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Dundee, Scotland
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Hey guys,

I'm not sure if this is an unusual one or not but it's the situation i've found myself in.

I need to be able to switch a ground wire on and off on demand.  After testing, I know this is the best course of action for what I'm doing and I can see on my bread board that unplugging the ground gives me one function I'm needing and plugging it back in gives me a different function I'm wanting.

What I'm really needing is some kind of switch that when I send a:
digitalWrite(switchPin, HIGH);
it'll complete the circuit leading to the ground pin and when I send a:
digitalWrite(switchPin, LOW);
it'll break the circuit.

I'd thought I could do this with a transistor but so far have had no luck, though it is entirely possible that I'm not doing it correctly, I'm afraid I'm no expert of electronics.

Can anyone help me out here?  I'm sure it must be very simple really.

Andy
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After testing, I know this is the best course of action for what I'm doing and I can see on my bread board that unplugging the ground gives me one function I'm needing and plugging it back in gives me a different function I'm wanting.

Danger...danger...this does not sound like the right answer. Give us more details and I'm 99% sure we'll be able to give you a better solution smiley-wink

But, what you want to do is fairly easy. Just use a MOSFET connected something like this:



Q1 can also be any other logic-level MOSFET (the "logic-level" part is important because it means the MOSFET can switch on with only 5V at its gate terminal).

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Dundee, Scotland
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Thanks, that looks really useful.

I'll try my best to explain, though I have a habit of rambling so forgive me if I confuse you.

I have a model airplane with four servos for various controls.  For this I'll just talk about one of them, the one that controls the ailerons (bits on the wings that wiggle to make it roll left and right).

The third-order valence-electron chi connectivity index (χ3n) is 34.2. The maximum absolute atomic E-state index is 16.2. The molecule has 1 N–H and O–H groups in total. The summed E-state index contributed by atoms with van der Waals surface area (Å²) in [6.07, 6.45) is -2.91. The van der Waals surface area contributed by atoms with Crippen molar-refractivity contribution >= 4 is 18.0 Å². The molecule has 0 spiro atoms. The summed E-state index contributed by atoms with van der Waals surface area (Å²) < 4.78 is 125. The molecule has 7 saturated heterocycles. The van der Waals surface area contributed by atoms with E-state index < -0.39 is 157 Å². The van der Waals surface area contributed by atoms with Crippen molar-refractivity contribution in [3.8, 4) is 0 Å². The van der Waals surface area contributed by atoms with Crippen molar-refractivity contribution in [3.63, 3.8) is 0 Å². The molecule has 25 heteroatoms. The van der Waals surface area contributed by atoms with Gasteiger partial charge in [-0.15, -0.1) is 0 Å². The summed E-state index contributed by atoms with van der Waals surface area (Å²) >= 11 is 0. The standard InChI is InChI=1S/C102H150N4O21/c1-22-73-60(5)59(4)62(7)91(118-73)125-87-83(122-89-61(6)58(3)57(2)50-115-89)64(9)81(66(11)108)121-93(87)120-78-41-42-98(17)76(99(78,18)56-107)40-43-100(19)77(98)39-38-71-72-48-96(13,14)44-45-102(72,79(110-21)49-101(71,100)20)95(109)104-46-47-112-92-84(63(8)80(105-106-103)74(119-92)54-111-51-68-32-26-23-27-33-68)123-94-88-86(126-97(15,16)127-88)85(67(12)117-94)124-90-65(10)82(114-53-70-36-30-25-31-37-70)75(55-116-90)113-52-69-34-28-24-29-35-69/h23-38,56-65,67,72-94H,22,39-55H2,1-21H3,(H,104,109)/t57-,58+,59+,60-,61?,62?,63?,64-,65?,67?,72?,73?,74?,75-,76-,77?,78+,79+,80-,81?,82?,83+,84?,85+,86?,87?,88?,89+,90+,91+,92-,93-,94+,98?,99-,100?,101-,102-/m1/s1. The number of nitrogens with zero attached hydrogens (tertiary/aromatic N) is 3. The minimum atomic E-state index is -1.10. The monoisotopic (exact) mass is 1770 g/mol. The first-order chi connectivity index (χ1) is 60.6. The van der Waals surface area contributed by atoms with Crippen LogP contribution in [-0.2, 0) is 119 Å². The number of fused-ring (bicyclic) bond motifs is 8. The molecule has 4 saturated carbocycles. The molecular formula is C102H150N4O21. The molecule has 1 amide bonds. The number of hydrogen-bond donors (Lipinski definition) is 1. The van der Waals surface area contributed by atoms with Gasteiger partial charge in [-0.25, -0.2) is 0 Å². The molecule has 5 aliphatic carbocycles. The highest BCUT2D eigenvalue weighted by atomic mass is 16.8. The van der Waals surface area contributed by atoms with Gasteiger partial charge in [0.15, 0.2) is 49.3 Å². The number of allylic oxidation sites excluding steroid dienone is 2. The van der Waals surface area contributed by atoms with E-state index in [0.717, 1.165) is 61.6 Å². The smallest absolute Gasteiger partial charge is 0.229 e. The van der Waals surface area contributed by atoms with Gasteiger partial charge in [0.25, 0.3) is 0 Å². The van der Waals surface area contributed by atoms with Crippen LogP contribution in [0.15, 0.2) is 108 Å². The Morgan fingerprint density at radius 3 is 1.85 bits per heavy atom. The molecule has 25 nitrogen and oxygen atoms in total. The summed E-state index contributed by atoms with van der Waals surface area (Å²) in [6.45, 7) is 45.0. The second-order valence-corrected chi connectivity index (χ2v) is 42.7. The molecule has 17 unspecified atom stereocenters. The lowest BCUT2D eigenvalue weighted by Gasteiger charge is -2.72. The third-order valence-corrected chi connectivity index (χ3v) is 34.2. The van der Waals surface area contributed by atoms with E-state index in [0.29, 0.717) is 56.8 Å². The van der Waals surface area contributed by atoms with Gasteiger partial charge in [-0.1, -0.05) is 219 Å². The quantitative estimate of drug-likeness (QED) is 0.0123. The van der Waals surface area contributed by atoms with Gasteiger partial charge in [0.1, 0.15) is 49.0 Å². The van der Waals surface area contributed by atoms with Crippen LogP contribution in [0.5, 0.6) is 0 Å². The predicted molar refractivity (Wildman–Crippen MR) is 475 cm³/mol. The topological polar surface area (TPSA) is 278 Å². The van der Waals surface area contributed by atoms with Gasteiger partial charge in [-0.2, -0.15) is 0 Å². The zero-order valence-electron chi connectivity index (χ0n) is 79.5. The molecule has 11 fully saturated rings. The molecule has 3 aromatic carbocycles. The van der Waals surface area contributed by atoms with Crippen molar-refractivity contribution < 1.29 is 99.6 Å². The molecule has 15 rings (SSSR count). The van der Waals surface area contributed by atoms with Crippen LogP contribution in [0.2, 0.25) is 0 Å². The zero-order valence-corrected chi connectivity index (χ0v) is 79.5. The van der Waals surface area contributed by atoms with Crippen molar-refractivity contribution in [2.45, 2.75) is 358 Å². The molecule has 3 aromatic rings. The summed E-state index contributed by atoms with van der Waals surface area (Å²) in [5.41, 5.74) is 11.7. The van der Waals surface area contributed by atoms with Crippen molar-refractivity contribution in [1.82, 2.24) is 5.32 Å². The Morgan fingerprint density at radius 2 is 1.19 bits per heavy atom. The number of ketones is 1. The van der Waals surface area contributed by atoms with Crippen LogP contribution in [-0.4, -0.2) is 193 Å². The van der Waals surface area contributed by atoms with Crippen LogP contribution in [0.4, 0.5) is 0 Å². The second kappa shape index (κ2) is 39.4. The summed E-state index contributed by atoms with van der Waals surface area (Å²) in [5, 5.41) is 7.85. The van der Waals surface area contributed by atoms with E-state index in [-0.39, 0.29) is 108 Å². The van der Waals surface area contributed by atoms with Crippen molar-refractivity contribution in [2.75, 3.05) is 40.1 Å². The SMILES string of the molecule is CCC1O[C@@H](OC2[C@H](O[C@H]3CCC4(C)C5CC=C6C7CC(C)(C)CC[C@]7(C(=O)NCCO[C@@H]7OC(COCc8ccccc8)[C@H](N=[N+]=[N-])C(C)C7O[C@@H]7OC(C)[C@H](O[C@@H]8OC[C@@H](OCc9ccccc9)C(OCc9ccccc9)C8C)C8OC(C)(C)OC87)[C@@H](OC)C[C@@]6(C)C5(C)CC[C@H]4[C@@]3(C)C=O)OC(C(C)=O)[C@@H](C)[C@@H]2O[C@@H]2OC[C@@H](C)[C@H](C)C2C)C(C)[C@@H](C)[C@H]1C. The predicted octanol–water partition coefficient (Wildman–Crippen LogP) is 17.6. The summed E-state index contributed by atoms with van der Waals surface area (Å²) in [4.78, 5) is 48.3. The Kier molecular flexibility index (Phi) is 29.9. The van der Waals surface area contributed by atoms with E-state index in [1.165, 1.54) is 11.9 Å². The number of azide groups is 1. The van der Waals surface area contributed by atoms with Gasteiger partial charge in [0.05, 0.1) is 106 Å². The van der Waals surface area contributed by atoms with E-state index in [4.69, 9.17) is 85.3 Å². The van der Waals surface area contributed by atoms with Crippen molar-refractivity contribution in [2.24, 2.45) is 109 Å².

This servo is connected to a radio control unit already which gives me my full manual control.  Here's where I start to have my fun, I have an arduino with a bluetooth adaptor that speaks to an android phone that it placed inside the plane.  The phone has all the sensors and internet access I need to develop some pretty cool stuff, eventually to the point that the plane will fly itself.

Right now the plane is set up so that when it tilts, the phone detects this and the arduino uses the servo library methods to compensate.

Now here's my problem, I can not in all good conscience allow Hera (the plane's name) to fly without having the fail safe of taking back manual control if the the phone dies.

What I can do is connect both circuits to the same servo with the ground to the radio control unit and the arduino being tied in together.

The arduino's signals from the servo library methods seem to be powerful enough to drown out all signals coming from the radio control unit.  I'd thought that sending the:
ailerons.detatch();
command (from the servo library) would be enough to give me back control but apparently not.

The only method is to disconnect one of the wires that completes the circuit between the arduino and the servo, either the signal or the ground, this breaks the circuit with the arduino and gives back all control to the radio control unit.

Now I had thought of putting this electronic switch on the signal pin but I figured that considering I will eventually be having all four servos connected up, I may as well put it on the ground because after all, that would mean just one wire to be playing with, rather than four.